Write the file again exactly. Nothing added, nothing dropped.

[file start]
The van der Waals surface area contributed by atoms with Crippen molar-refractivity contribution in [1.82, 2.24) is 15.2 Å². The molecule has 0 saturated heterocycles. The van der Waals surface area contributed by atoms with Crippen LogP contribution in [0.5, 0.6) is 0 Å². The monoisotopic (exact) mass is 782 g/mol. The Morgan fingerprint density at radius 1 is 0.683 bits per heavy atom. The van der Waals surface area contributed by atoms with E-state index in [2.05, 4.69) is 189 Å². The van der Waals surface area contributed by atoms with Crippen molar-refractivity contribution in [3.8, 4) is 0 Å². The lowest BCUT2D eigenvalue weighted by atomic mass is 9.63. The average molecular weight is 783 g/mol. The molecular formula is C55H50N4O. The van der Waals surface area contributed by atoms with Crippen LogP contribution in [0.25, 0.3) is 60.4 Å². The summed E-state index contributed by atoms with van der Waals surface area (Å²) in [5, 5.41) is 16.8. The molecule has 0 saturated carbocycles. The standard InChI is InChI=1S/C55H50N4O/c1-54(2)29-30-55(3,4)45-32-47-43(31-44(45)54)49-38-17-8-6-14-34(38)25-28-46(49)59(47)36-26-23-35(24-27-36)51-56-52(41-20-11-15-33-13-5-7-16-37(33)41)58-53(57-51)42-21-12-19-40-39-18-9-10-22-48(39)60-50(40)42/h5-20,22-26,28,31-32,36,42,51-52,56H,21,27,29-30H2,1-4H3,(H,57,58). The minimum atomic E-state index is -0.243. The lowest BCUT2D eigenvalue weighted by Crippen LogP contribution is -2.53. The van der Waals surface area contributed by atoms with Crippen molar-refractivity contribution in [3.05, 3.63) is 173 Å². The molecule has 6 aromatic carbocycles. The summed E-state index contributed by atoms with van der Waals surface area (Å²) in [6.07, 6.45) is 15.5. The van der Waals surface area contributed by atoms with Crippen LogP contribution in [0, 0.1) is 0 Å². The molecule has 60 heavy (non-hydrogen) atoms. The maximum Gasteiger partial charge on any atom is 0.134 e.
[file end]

The van der Waals surface area contributed by atoms with Crippen molar-refractivity contribution in [1.82, 2.24) is 15.2 Å². The molecule has 0 saturated heterocycles. The van der Waals surface area contributed by atoms with Crippen LogP contribution in [0.5, 0.6) is 0 Å². The monoisotopic (exact) mass is 782 g/mol. The Morgan fingerprint density at radius 1 is 0.683 bits per heavy atom. The van der Waals surface area contributed by atoms with E-state index in [2.05, 4.69) is 189 Å². The van der Waals surface area contributed by atoms with Crippen molar-refractivity contribution in [3.8, 4) is 0 Å². The lowest BCUT2D eigenvalue weighted by atomic mass is 9.63. The average molecular weight is 783 g/mol. The molecular formula is C55H50N4O. The van der Waals surface area contributed by atoms with Crippen LogP contribution in [0.25, 0.3) is 60.4 Å². The summed E-state index contributed by atoms with van der Waals surface area (Å²) in [5, 5.41) is 16.8. The molecule has 0 saturated carbocycles. The standard InChI is InChI=1S/C55H50N4O/c1-54(2)29-30-55(3,4)45-32-47-43(31-44(45)54)49-38-17-8-6-14-34(38)25-28-46(49)59(47)36-26-23-35(24-27-36)51-56-52(41-20-11-15-33-13-5-7-16-37(33)41)58-53(57-51)42-21-12-19-40-39-18-9-10-22-48(39)60-50(40)42/h5-20,22-26,28,31-32,36,42,51-52,56H,21,27,29-30H2,1-4H3,(H,57,58). The minimum atomic E-state index is -0.243. The lowest BCUT2D eigenvalue weighted by Crippen LogP contribution is -2.53. The van der Waals surface area contributed by atoms with Crippen molar-refractivity contribution in [3.05, 3.63) is 173 Å². The molecule has 6 aromatic carbocycles. The summed E-state index contributed by atoms with van der Waals surface area (Å²) in [6.07, 6.45) is 15.5. The van der Waals surface area contributed by atoms with Crippen LogP contribution in [0, 0.1) is 0 Å². The molecule has 60 heavy (non-hydrogen) atoms. The maximum Gasteiger partial charge on any atom is 0.134 e.